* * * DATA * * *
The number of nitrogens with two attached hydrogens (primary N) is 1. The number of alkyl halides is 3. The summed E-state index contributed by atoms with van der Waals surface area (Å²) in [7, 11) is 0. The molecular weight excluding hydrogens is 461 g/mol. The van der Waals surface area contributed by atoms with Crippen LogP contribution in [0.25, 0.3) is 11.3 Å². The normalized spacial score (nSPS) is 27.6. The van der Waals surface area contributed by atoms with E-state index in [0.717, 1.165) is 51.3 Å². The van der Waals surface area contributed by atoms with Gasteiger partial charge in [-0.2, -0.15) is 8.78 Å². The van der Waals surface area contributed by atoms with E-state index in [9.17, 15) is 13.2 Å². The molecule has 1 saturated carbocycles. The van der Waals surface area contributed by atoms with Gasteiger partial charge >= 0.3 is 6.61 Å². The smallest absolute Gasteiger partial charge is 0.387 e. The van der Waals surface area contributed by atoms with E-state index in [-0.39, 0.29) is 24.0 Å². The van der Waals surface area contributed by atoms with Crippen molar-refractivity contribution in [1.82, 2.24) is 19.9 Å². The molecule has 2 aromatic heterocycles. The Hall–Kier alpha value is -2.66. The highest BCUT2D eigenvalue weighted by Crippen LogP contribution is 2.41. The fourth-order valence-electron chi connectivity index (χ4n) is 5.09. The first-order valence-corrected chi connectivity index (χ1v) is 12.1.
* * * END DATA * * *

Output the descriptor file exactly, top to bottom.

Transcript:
The number of nitrogens with two attached hydrogens (primary N) is 1. The number of alkyl halides is 3. The summed E-state index contributed by atoms with van der Waals surface area (Å²) in [7, 11) is 0. The molecular weight excluding hydrogens is 461 g/mol. The van der Waals surface area contributed by atoms with Crippen LogP contribution in [0.25, 0.3) is 11.3 Å². The normalized spacial score (nSPS) is 27.6. The van der Waals surface area contributed by atoms with E-state index in [0.717, 1.165) is 51.3 Å². The van der Waals surface area contributed by atoms with Gasteiger partial charge in [-0.2, -0.15) is 8.78 Å². The van der Waals surface area contributed by atoms with E-state index in [9.17, 15) is 13.2 Å². The molecule has 1 saturated carbocycles. The van der Waals surface area contributed by atoms with Gasteiger partial charge >= 0.3 is 6.61 Å². The smallest absolute Gasteiger partial charge is 0.387 e. The van der Waals surface area contributed by atoms with E-state index in [-0.39, 0.29) is 24.0 Å². The van der Waals surface area contributed by atoms with Crippen molar-refractivity contribution in [1.82, 2.24) is 19.9 Å². The molecule has 2 aromatic heterocycles. The Hall–Kier alpha value is -2.66. The highest BCUT2D eigenvalue weighted by Crippen LogP contribution is 2.41. The fourth-order valence-electron chi connectivity index (χ4n) is 5.09. The first-order valence-corrected chi connectivity index (χ1v) is 12.1.